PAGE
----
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Theorem 32.4 from Munkres' Topology book:

Every well-ordered set $X$ is normal in the order topology

This is something a continuation of this post, where, evidently, I forgot what the definition of a well-ordered space. In this post, I am trying to prove the following claim Munkres uses in his proof of theorem 32.4:

Let $B$ be closed in $X$, and $a \in X-B$. Then there exists a basis element about $a$ which is disjoint from $B$ and contains $(x,a]$ for some $x \in X$.

I have tried to prove this, but I don't know how to. I could use some help.

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$B$ is closed, so $X\setminus B$ is open and contains $a$. By the fact (linked to by you) every set of the form $(x,a]$ where $x < a$ is open and these clearly form a local base at $a$ (this follows from the definition of the order topology). So one of these is contained in $X\setminus B$, so there is some $(x,a]$ that is disjoint from $B$, as claimed.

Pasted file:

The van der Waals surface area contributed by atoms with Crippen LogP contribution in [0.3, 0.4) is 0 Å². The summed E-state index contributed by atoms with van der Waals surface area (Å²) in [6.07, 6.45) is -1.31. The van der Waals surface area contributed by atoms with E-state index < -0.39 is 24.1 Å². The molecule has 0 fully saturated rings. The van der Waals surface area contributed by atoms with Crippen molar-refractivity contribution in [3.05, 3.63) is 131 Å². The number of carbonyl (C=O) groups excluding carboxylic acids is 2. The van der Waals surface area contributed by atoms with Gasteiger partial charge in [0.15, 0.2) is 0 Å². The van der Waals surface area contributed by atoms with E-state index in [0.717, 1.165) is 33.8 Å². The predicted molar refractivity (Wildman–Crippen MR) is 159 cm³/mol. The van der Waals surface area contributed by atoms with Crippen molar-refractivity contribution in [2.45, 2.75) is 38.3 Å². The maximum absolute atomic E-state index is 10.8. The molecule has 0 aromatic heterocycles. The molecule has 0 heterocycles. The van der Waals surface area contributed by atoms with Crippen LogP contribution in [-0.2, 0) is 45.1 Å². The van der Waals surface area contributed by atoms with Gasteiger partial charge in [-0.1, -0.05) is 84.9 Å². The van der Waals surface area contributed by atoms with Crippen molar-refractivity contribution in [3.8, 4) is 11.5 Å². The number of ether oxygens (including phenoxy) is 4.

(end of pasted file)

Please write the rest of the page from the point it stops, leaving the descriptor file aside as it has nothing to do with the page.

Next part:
Only when $a = \min(X)$ this will fail (this is a special case); in that case for some $x$, $[a,x)$ is open and disjoint from $B$. But Munkres excludes the minimal element from his proof at first for exactly this reason. He can later deal with this isolated point later (as $\{\min(X)\} = [\min(X), \min(X)^+)$ is open in the order topology on a well ordered set).

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As $B$ is closed, $X-B$ is open, so you immediately get a basis element that contains $a$ and is disjoint from $B$. That this basis element includes $(x,a]$ for some $x\in X$ is undoubtedly not what Munkres meant, since it's trivially true with $x=a$. A more reasonable version would be that it contains $(x,a]$ for some $x<a$; that's true unless $a$ happens to be the first element of $X$.

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